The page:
Could North Korea Be the Cuba of North Korea?

One of the big questions coming out of last week’s historic Korea summit is: what does Kim Jong-un actually want out of all of this feelgood summitry?


One possible answer, presented over the weekend, is that Mr Kim will give up his nuclear weapons in exchange for a promise from the US not to invade his country.

Interesting. The North Koreans have often pointed to the grim fates of Libya’s Muammar Qaddafi and Iraq’s Saddam Hussein as examples of what happens when you give up WMDs (or fail to develop them). Neither of those men, of course, ever got an explicit promise from the US not to invade.

The only example we can think of in which Washington has done such a thing (hat tip to Willis, resident expert on the 1960s) came in 1962 when US President John F Kennedy defused the Cuban Missile Crisis by assuring Soviet Premier Nikita Khrushchev that the US wouldn’t invade Cuba provided the island stayed verifiably free of nuclear weapons. Sure enough, half a century later, Fidel Castro died in his bed rather than at the wrong end of a bayonet or a noose.

Could Kim hope for a similar outcome? We’re skeptical. Cuba after 1962 posed almost no military threat to the US or its allies, making it relatively easy for JFK to forswear action against the country, particularly given the real possibility that the Soviets would have intervened on Havana’s behalf.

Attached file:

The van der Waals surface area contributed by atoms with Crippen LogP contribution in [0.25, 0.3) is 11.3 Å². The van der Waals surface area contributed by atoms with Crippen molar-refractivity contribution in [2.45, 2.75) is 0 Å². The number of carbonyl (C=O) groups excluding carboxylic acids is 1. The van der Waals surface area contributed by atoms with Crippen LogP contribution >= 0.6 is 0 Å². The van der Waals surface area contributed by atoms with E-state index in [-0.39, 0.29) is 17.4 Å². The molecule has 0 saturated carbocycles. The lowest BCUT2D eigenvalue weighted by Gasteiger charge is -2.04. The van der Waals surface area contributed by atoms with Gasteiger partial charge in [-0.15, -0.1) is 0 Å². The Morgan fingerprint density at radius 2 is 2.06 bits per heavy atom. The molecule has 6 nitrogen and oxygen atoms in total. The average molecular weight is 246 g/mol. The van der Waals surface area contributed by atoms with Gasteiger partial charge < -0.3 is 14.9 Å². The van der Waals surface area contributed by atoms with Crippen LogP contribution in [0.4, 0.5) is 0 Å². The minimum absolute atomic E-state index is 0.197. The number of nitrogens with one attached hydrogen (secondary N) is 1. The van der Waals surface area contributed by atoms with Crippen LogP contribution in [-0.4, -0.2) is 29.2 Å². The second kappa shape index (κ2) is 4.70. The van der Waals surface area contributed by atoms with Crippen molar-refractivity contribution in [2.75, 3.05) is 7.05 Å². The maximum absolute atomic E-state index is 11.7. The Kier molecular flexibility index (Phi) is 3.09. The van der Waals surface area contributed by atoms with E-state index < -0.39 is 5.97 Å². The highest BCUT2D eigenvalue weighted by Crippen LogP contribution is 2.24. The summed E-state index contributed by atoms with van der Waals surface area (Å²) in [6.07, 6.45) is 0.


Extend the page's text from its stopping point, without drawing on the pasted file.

But North Korea today maintains the world’s fourth largest standing army, a formidable conventional force that could easily threaten South Korea, Japan, or US troops in the region. It’s hard to see the Trump administration tying itself to a no-invasion promise given the strategic challenges that even a denuclearized North Korea would pose.

Of course, if you’re Kim, you’re also aware that a promise not to invade isn’t the same thing as a promise not to send, say, an oversized exploding mollusk to kill you while you are scuba diving (you have to click on this link, do it.) All of which is to say, it’s hard to imagine the US making — or Kim believing — a promise not to invade the North.


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